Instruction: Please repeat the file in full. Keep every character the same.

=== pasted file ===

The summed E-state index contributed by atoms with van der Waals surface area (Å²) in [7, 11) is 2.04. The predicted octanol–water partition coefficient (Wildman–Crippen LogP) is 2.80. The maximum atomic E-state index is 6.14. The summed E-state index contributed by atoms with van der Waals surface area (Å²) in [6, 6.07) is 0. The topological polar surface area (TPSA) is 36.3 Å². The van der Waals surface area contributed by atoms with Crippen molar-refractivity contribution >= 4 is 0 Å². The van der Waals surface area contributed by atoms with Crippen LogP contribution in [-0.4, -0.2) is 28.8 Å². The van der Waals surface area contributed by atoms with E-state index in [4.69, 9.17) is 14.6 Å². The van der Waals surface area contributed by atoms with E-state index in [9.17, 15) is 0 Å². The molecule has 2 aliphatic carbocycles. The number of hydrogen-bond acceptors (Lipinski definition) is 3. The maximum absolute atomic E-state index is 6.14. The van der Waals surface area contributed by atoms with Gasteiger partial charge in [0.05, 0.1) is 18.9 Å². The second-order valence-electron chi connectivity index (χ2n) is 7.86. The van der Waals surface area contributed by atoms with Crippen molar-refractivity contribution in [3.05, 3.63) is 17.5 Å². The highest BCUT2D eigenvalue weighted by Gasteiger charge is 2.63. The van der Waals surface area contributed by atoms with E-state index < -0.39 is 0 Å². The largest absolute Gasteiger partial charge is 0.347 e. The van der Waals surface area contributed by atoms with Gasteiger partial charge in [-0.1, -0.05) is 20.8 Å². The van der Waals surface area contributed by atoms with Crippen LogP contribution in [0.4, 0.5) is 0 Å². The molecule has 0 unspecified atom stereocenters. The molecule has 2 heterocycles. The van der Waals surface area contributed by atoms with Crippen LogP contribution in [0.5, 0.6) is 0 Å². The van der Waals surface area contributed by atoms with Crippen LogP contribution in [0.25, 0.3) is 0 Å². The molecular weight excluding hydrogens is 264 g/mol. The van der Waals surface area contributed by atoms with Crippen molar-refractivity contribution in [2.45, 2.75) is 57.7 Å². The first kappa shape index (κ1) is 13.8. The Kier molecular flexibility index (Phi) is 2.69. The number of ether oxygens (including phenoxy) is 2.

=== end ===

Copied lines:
The summed E-state index contributed by atoms with van der Waals surface area (Å²) in [7, 11) is 2.04. The predicted octanol–water partition coefficient (Wildman–Crippen LogP) is 2.80. The maximum atomic E-state index is 6.14. The summed E-state index contributed by atoms with van der Waals surface area (Å²) in [6, 6.07) is 0. The topological polar surface area (TPSA) is 36.3 Å². The van der Waals surface area contributed by atoms with Crippen molar-refractivity contribution >= 4 is 0 Å². The van der Waals surface area contributed by atoms with Crippen LogP contribution in [-0.4, -0.2) is 28.8 Å². The van der Waals surface area contributed by atoms with E-state index in [4.69, 9.17) is 14.6 Å². The van der Waals surface area contributed by atoms with E-state index in [9.17, 15) is 0 Å². The molecule has 2 aliphatic carbocycles. The number of hydrogen-bond acceptors (Lipinski definition) is 3. The maximum absolute atomic E-state index is 6.14. The van der Waals surface area contributed by atoms with Gasteiger partial charge in [0.05, 0.1) is 18.9 Å². The second-order valence-electron chi connectivity index (χ2n) is 7.86. The van der Waals surface area contributed by atoms with Crippen molar-refractivity contribution in [3.05, 3.63) is 17.5 Å². The highest BCUT2D eigenvalue weighted by Gasteiger charge is 2.63. The van der Waals surface area contributed by atoms with E-state index < -0.39 is 0 Å². The largest absolute Gasteiger partial charge is 0.347 e. The van der Waals surface area contributed by atoms with Gasteiger partial charge in [-0.1, -0.05) is 20.8 Å². The van der Waals surface area contributed by atoms with Crippen LogP contribution in [0.4, 0.5) is 0 Å². The molecule has 0 unspecified atom stereocenters. The molecule has 2 heterocycles. The van der Waals surface area contributed by atoms with Crippen LogP contribution in [0.5, 0.6) is 0 Å². The van der Waals surface area contributed by atoms with Crippen LogP contribution in [0.25, 0.3) is 0 Å². The molecular weight excluding hydrogens is 264 g/mol. The van der Waals surface area contributed by atoms with Crippen molar-refractivity contribution in [2.45, 2.75) is 57.7 Å². The first kappa shape index (κ1) is 13.8. The Kier molecular flexibility index (Phi) is 2.69. The number of ether oxygens (including phenoxy) is 2.